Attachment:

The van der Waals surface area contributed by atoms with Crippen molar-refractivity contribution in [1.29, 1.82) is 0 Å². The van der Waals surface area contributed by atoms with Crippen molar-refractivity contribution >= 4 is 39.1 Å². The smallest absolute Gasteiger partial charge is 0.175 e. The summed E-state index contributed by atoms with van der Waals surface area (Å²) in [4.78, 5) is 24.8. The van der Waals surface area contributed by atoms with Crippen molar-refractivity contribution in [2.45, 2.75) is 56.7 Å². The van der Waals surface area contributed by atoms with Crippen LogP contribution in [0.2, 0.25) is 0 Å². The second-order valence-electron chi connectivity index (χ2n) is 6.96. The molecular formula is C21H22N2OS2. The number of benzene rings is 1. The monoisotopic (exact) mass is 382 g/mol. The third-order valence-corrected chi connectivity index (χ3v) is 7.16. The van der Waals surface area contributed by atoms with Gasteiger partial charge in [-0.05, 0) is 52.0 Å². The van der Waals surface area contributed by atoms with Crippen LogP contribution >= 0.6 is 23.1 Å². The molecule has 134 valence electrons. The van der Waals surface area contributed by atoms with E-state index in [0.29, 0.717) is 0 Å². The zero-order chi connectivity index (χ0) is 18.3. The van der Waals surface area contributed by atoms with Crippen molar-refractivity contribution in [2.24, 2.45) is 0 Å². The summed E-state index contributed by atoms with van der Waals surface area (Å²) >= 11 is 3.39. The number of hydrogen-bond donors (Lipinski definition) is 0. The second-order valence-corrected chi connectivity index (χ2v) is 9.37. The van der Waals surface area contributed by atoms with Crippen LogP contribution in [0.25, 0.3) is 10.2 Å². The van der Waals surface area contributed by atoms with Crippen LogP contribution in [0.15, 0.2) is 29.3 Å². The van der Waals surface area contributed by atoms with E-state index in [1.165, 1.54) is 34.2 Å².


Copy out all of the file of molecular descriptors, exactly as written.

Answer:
The van der Waals surface area contributed by atoms with Crippen molar-refractivity contribution in [1.29, 1.82) is 0 Å². The van der Waals surface area contributed by atoms with Crippen molar-refractivity contribution >= 4 is 39.1 Å². The smallest absolute Gasteiger partial charge is 0.175 e. The summed E-state index contributed by atoms with van der Waals surface area (Å²) in [4.78, 5) is 24.8. The van der Waals surface area contributed by atoms with Crippen molar-refractivity contribution in [2.45, 2.75) is 56.7 Å². The van der Waals surface area contributed by atoms with Crippen LogP contribution in [0.2, 0.25) is 0 Å². The second-order valence-electron chi connectivity index (χ2n) is 6.96. The molecular formula is C21H22N2OS2. The number of benzene rings is 1. The monoisotopic (exact) mass is 382 g/mol. The third-order valence-corrected chi connectivity index (χ3v) is 7.16. The van der Waals surface area contributed by atoms with Gasteiger partial charge in [-0.05, 0) is 52.0 Å². The van der Waals surface area contributed by atoms with Crippen LogP contribution >= 0.6 is 23.1 Å². The molecule has 134 valence electrons. The van der Waals surface area contributed by atoms with E-state index in [0.29, 0.717) is 0 Å². The zero-order chi connectivity index (χ0) is 18.3. The van der Waals surface area contributed by atoms with Crippen molar-refractivity contribution in [2.24, 2.45) is 0 Å². The summed E-state index contributed by atoms with van der Waals surface area (Å²) >= 11 is 3.39. The number of hydrogen-bond donors (Lipinski definition) is 0. The second-order valence-corrected chi connectivity index (χ2v) is 9.37. The van der Waals surface area contributed by atoms with Crippen LogP contribution in [0.25, 0.3) is 10.2 Å². The van der Waals surface area contributed by atoms with Crippen LogP contribution in [0.15, 0.2) is 29.3 Å². The van der Waals surface area contributed by atoms with E-state index in [1.165, 1.54) is 34.2 Å².